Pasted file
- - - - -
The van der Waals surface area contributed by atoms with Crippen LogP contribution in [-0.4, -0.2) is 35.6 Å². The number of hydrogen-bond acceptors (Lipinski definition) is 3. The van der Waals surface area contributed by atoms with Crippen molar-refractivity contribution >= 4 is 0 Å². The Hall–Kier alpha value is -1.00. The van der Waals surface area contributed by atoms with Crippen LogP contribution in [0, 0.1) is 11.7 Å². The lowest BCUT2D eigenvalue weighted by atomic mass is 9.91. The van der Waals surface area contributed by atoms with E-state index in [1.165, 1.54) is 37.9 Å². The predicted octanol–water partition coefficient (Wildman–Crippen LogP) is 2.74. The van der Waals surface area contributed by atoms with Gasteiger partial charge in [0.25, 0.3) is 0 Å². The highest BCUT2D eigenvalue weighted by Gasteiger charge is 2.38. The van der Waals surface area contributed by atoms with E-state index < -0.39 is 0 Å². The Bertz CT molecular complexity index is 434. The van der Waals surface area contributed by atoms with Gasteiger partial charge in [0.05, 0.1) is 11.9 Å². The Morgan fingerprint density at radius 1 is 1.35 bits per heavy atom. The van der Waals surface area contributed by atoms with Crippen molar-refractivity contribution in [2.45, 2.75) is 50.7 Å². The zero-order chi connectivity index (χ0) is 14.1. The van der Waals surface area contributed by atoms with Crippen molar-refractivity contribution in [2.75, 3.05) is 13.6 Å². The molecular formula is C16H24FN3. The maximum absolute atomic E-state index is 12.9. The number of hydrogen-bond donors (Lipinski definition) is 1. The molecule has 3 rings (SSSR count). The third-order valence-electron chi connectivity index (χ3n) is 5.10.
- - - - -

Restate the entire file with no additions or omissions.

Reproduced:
The van der Waals surface area contributed by atoms with Crippen LogP contribution in [-0.4, -0.2) is 35.6 Å². The number of hydrogen-bond acceptors (Lipinski definition) is 3. The van der Waals surface area contributed by atoms with Crippen molar-refractivity contribution >= 4 is 0 Å². The Hall–Kier alpha value is -1.00. The van der Waals surface area contributed by atoms with Crippen LogP contribution in [0, 0.1) is 11.7 Å². The lowest BCUT2D eigenvalue weighted by atomic mass is 9.91. The van der Waals surface area contributed by atoms with E-state index in [1.165, 1.54) is 37.9 Å². The predicted octanol–water partition coefficient (Wildman–Crippen LogP) is 2.74. The van der Waals surface area contributed by atoms with Gasteiger partial charge in [0.25, 0.3) is 0 Å². The highest BCUT2D eigenvalue weighted by Gasteiger charge is 2.38. The van der Waals surface area contributed by atoms with E-state index < -0.39 is 0 Å². The Bertz CT molecular complexity index is 434. The van der Waals surface area contributed by atoms with Gasteiger partial charge in [0.05, 0.1) is 11.9 Å². The Morgan fingerprint density at radius 1 is 1.35 bits per heavy atom. The van der Waals surface area contributed by atoms with Crippen molar-refractivity contribution in [2.45, 2.75) is 50.7 Å². The zero-order chi connectivity index (χ0) is 14.1. The van der Waals surface area contributed by atoms with Crippen molar-refractivity contribution in [2.75, 3.05) is 13.6 Å². The molecular formula is C16H24FN3. The maximum absolute atomic E-state index is 12.9. The number of hydrogen-bond donors (Lipinski definition) is 1. The molecule has 3 rings (SSSR count). The third-order valence-electron chi connectivity index (χ3n) is 5.10.